Why the fuss over suryanamaskar?
Years ago I brought a 45-page booklet, Namaz: The yoga of Islam, by Ashraf F Nizami (published by DB Taraporevala Sons & Co). I was fascinated by the common thread stringing the book: of similarity between the flow of postures held during Islamic prayer and the yogic sequence.
1,25,000 children participate in 'Suryanamaskar Day' at New English
High School in 2009. File photo
One example from the book is of how the sajda posture in namaz is similar to Shashankasana or the hare pose that some yoga schools use as part of their sequence! And the Muslim jalsa pose is similar to the Vajrasana (thunderbolt pose). Such attempts as by Nizami show how cultural practices bind rather than separate.
Originally, perhaps, the sun salutation was meant as a prayer. But today, in a general yoga class and even in yoga ashrams, it is primarily used as a warm-up preparatory to the rest of the practice of yogic postures and breathing. Mental focus, breathing sequentially and muscular effort are of importance as one executes the flow which gifts the practitioner with a bouquet of benefits which is longer than I can compile here.
I will attempt to present just a few: hormonal balance, spinal flexibility, a healthy metabolic spike, prevention and control of major problems like diabetes (which is endemic among Indians) and chronic respiratory problems like bronchitis and asthma, back problems and headaches. It helps control problems of the liver and the digestive tract, relieves constipation. It cleanses the body by engaging the lymphatic system, clearing toxins. It keeps the skin clear and young for the same reason. The lunges in it work on the uro-genital system, one of the most difficult systems to manage in terms of health.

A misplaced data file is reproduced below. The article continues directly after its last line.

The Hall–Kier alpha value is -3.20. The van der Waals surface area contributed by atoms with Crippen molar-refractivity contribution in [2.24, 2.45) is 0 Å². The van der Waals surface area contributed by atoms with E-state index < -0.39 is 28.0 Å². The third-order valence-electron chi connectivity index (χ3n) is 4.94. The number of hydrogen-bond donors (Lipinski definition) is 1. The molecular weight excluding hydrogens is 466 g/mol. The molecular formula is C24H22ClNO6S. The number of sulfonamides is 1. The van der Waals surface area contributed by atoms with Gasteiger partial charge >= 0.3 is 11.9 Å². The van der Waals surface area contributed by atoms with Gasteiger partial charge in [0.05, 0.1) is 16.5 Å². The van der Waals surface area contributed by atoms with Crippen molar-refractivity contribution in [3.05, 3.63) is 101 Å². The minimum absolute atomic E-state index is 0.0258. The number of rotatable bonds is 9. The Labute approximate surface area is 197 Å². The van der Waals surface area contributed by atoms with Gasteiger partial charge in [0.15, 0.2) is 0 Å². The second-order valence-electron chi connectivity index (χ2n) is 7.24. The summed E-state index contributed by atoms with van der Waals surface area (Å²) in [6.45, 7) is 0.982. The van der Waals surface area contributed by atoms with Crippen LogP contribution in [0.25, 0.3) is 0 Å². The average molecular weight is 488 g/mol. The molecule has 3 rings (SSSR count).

Its poses press into and massages major endocrine glands that control not just our body but also our mind, through their secretions. If children are taught the Suryanamaskar early on, it postpones the onset of puberty (a problem of modern age when children are increasingly attaining puberty at an earlier age) so that their mind and body mature together (now their bodies acquire maturity before the brain is ready to handle the responsibility for that). Are we to allow a reaction to the name of the practice block our eyes from looking at what it means in terms of health?
perhaps the above list may not satisfy those who wonder if the sun salute is a prayer or a health practice. It can be both. For yoga itself is like a large ocean into which different streams may flow. You can dip into it for different things and serendipitously come up with what you wish from it. However, to a large majority of those who practise the sequence, it primarily remains a flow of immense health benefits.
There may be fence-sitters who worry if yoga must be practised because of its spiritual underpinnings. But for those who make the fine distinction between spiritualism and religion, such confusion will not arise. For others, I can only say that yoga does have spiritual underpinnings, but to reach into that depth needs a different orientation, long-term study and another level of commitment that goes far beyond the physical yoga which is today referred to as hatha yoga. At the physical level, where it is practised largely for health and mental focus, it offers itself as a fantastic healing science and may be embraced as such without any confusion.
I recall when training to become a yoga instructor at a yoga ashram that large groups of youngsters came (and I know they still come) from Islamic countries for the same training. They would specially hire and fly down a translator from their own country, so they can follow the lectures and give their exams for the yoga trainer certification in their own language. There were many women, too, training to become yoga instructors. They all were eager to go back to their home countries to teach yoga.
That is because yoga teaching is now the sunrise industry the world over. Some yoga trainers on the international scene have attained more celebrity status than rock stars. Are we to deny our youth -- by preventing them from practising yoga -- entry into a job market that will offer them immense potential to earn, become independent, create their own styles and studios so they can offer the health that comes from an ancient, time-tested science?
Shameem Akthar, Yogacharya, who trained with SivanandaYoga Vedanta Centre, is an author of two books on Yoga and a columnist with several publications.